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The idea of “race” rationalized the concentration of power in the hands of those who were white. Consequently, people of color have had diminished access to goods such as housing, education, and jobs, while suffering greater exposure to risks, such as injustice, invisibility, and danger. More broadly, culture reinforces this false labeling in ways big and small, blinding us to gifts, causing deep hurt, and fracturing the beloved community.  


Jesus stood with those of little power, elevated into ministry people overlooked by society, and embraced the full humanity of every person in His path. We challenge ourselves to do no less.


Therefore, we at Flossmoor Community Church will:

  • Learn about racism. Acknowledge and turn away from our part in it.

  • Replace old habits with new. Embrace discomfort. Be willing to err and try again.

  • Hold our own culture lightly; be open to authentic relationships with others.

  • Acknowledge what we have gained and lost by being an institution of privilege.

  • Question how our environment and practices exclude others. Modify to include.

  • Build a new identity inclusive of our full community – and, therefore, our full humanity.


Ending racism also requires that we act beyond our walls, because silence in the face of injustice is not an option. We will:

  • Support and engage with others working to end racism.

  • Become a haven for community discussion, relationship-building, and problem-solving. Dispute lovingly.

  • Invest with others where there has been disinvestment.

  • Learn about policies, structures and practices that unfairly impact non-dominant groups.

  • Learn about policies, structures and practices that might repair damage left by racism.

  • Equip ourselves to act individually, then do so.

  • Discern how and when we are called to act as a group, then do so.


We seek God’s guidance. We thank God for this opportunity to love each other as we are loved – unconditionally, fiercely, and tenderly. We will stumble and fall, but we will learn and rise again. May our children say that in this place God’s will was done on earth as it is in Heaven. Amen.

Join us in our journey...


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Stephanie Poole-Byrd, Co-Chair

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Anna Carvalho, Co-Chair

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Matt Epperson

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Fredric Mitchell

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Megan Brackin

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Joe Hoereth

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Karyn Bowman

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Jessica Groen

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Angela Butler

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Chris Dolan


Rev. Julie Van Til (ex officio)

Recommendations and Continued Learning


The team who brought you our all-congregation conversations about race in the Summer of 2021 and compiled recommendations for  reading and viewing to aid our continued learning. Ask yourself where you are on your anti-racism journey and which topic might spur your understanding, compassion or contribution to the work ahead.


Excerpts from The 1619 Project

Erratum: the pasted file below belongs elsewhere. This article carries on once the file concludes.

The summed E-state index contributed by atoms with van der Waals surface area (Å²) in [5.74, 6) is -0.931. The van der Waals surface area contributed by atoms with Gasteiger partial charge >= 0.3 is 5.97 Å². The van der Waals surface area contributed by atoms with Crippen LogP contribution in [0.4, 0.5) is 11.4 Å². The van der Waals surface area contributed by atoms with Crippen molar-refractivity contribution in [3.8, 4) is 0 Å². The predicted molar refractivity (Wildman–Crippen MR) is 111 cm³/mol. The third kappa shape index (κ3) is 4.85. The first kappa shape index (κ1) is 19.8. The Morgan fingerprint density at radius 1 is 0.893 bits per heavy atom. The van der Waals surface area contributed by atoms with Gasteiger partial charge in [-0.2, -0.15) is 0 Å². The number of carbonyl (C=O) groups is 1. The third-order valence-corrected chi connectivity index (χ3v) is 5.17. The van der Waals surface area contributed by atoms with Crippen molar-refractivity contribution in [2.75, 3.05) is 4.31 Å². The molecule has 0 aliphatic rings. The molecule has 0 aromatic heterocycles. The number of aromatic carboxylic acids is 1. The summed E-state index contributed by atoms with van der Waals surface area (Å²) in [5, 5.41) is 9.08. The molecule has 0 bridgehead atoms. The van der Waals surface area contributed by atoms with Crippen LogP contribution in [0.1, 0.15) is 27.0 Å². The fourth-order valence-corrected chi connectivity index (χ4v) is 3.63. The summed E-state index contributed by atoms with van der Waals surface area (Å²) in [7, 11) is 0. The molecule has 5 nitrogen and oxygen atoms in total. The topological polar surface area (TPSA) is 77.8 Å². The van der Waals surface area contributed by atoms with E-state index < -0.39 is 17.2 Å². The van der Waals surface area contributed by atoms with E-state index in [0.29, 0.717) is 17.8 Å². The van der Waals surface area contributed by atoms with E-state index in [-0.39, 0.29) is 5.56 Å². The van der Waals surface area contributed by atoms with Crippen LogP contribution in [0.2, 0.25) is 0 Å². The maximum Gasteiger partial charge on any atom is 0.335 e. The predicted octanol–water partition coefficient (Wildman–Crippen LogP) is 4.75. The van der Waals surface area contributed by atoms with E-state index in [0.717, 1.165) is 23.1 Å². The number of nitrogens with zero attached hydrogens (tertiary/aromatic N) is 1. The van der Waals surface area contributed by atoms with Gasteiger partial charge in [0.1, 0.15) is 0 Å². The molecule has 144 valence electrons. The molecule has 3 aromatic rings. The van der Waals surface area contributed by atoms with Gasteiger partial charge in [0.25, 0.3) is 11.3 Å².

Our discussion of August 18, 2019 issue of The New York Times Magazine called "The 1619 Project".  This Project was created with the goal of re-examining the legacy of slavery in the United States and timed for the 400th anniversary of the arrival of the first Africans in Virginia.   


The living artists, writers, and scholars who contributed to this magazine issue and the broader project received the primary focus and place of honor as our course teachers.  We spent time to appreciate, in general, their broader life work, but also the courage and care they offered in wrestling with a particular topic or event of US Black history to make their individual contribution to the Project.


The course presentation, including links to further resources is available below, as well as link to the "1619 Project". 

“Why Bring it Up?” 

Raising Race Conscious Children


This session was an introduction to a parenting resource: a website called Raising Race Conscious Children.  We discussed “Why Bring it Up? Pushing Back Against White Supremacy” in which a parent describes their process of using multiple daily interactions to help children start noticing how majority white culture is presented as the default culture.

"Slurs and Biased Language"


The article “Slurs and Biased Language” provides a list of open-ended questions that caregivers can use as discussion starters with children, and ideas of how anyone could respond when in the presence of slurs or biased language being used to target someone.

from previous Adult Education discussions


Waking Up White: And Finding Myself in the Story of Race
by Debby Irving

Just Mercy by Bryan Stevenson

So You Want to Talk About Race by Ijeoma Oluo

CITIZEN: An American Lyric by Claudia Rankine (poetry)

Dear Church: A Love Letter from a Black Preacher to the Whitest Denomination in the US  by Lenny Duncan

Born a Crime by Trevor Noah

How to be Anti-Racist by Ibram X. Kendi

White Fragility by Robin DiAngelo


The Hate U Give by Angie Thomas

The Underground Railroad by Colson Whitehead

An American Marriage by Tayari Jones

The Known World by Edward P. Jones

Salvage the Bones by Jesmyn Ward

Mudbound by Hillary Jordan

Hum if You Don’t Know the Words by Bianca Maria

The Woman Next Door by Yawande Omotoso


Jesus and the Disinherited by Howard Thurman

Reparations: A Christian Call for Repentance and Repair by Duke L. Kwon and Gregory Thompson

Joe Hoereth

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